Corynne McSherry, Content Moderation and the U.S. Election: What to Ask, What to Demand (EFF)

McSherry’s analysis is spot-on: it’s the algorithms that are a problem here. Social networks employ these algorithms because of their size and structure, and because of the cost of human-based content moderation. After all, these are companies with shareholders.

Algorithms used by Facebook’s Newsfeed or Twitter’s timeline make decisions about which news items, ads, and user-generated content to promote and which to hide. That kind of curation can play an amplifying role for some types of incendiary content, despite the efforts of platforms like Facebook to tweak their algorithms to “disincentivize” or “downrank” it. Features designed to help people find content they’ll like can too easily funnel them into a rabbit hole of disinformation.


She includes useful questions for social networks to answer about content moderation:

  • Is the approach narrowly tailored or a categorical ban?
  • Does it empower users?
  • Is it transparent?
  • Is the policy consistent with human rights principles?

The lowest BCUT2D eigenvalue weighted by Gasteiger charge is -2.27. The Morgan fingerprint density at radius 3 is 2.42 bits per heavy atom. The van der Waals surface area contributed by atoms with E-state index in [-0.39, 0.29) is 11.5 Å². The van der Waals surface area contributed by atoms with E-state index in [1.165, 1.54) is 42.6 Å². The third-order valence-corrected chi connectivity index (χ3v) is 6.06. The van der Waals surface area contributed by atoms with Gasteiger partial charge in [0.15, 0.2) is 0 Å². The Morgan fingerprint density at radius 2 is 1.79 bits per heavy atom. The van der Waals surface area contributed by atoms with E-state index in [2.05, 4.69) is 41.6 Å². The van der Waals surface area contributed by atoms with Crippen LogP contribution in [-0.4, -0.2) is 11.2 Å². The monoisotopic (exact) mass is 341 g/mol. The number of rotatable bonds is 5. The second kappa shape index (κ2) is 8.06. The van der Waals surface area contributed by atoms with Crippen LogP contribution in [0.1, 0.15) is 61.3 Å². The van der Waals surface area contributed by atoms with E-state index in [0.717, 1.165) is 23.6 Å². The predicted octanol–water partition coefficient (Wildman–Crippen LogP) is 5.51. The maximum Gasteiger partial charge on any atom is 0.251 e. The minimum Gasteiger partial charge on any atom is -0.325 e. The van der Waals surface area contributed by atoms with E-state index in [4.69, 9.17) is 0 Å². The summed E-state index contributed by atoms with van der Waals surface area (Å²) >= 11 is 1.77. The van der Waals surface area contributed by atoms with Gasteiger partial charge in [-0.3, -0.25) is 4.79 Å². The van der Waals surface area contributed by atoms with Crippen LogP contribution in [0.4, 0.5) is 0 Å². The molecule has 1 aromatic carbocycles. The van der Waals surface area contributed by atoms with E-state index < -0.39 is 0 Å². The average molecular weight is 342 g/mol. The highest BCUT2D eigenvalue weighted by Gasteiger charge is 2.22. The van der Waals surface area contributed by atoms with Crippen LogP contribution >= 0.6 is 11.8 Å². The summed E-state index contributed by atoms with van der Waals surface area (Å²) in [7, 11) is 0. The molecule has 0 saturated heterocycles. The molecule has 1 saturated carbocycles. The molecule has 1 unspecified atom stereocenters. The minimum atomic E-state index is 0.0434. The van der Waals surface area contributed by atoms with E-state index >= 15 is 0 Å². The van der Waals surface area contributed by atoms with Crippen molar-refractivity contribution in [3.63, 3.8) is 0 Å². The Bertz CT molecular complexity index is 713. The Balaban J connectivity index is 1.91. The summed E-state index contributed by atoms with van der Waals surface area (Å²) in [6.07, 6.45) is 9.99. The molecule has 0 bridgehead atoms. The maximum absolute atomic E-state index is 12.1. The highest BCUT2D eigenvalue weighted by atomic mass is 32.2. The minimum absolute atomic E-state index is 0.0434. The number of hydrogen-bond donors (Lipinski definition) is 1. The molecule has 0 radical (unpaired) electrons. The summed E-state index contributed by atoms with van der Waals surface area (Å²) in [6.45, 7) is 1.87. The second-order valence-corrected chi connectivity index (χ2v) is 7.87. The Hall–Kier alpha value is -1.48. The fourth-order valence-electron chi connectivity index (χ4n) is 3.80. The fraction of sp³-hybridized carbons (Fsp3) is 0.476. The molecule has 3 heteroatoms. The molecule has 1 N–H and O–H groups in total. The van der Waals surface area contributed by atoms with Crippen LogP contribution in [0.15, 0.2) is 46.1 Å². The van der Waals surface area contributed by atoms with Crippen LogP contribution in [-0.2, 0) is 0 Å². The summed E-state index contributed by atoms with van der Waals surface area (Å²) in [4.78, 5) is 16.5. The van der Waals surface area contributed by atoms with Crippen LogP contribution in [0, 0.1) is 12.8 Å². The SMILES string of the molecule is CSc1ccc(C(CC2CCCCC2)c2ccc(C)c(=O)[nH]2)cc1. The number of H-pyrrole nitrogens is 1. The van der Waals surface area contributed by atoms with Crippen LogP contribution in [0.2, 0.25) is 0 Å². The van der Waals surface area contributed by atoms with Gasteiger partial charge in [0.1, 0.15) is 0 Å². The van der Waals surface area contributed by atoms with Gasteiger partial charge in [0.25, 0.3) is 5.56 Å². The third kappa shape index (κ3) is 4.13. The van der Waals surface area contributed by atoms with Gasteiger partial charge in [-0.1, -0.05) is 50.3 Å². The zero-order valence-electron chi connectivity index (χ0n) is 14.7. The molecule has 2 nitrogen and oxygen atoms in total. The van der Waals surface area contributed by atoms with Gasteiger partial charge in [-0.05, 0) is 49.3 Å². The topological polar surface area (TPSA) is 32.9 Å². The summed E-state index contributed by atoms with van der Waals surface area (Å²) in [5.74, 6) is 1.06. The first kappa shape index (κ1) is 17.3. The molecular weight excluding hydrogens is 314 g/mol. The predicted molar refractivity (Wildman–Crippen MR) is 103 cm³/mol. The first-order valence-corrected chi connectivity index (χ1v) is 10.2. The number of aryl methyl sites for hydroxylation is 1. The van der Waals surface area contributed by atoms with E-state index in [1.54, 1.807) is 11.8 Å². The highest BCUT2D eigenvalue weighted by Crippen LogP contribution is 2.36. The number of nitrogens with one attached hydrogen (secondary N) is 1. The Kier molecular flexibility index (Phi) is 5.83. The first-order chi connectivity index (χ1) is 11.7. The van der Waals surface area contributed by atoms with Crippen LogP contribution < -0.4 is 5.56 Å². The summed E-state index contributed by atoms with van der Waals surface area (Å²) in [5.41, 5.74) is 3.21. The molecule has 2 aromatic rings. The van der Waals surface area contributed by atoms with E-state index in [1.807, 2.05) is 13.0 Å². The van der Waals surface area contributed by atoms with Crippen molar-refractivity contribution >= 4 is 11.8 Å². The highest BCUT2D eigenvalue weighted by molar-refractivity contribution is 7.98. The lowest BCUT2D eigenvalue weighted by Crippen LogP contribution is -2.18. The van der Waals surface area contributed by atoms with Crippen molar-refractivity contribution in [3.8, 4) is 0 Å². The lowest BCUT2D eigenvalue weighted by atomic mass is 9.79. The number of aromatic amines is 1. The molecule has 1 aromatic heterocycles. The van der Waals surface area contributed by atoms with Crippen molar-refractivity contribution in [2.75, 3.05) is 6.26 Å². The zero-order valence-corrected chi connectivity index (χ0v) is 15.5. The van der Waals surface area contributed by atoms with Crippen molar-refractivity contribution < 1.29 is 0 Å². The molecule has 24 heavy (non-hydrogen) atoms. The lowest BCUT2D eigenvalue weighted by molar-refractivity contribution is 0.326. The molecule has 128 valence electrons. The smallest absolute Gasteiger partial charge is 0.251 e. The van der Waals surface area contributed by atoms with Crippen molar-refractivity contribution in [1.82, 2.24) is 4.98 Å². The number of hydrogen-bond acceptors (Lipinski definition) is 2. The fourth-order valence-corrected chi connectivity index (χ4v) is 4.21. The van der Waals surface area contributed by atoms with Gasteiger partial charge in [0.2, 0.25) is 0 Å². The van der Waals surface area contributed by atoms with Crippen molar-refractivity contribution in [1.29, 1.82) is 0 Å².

But, ultimately…

You can’t tech your way out of problems the tech didn’t create. And even where content moderation has a role to play, history tells us to be wary. Content moderation at scale is impossible to do perfectly, and nearly impossible to do well, even under the most transparent, sensible, and fair conditions


I’m so pleased that I don’t use Facebook products, and that I only use Twitter these days as a place to publish links to my writing.

Instead, I’m much happier on the Fediverse, a place where if you don’t like the content moderation approach of the instance you’re on, you can take your digital knapsack and decide to call another place home. You can find me here (for now!).

When people are free to do as they please, they usually imitate each other

Graphic showing a hospital, face masks, and hand washing

😷 How do pandemics end?

🙆 How I talk to the victims of conspiracy theories

🔒 The Github youtube-dl Takedown Isn’t Just a Problem of American Law

🖥️ The Raspberry Pi 400 – Teardown and Review

🐧 As a former social media analyst, I’m quitting Twitter

Quotation-as-title by Eric Hoffer. Image from top-linked post.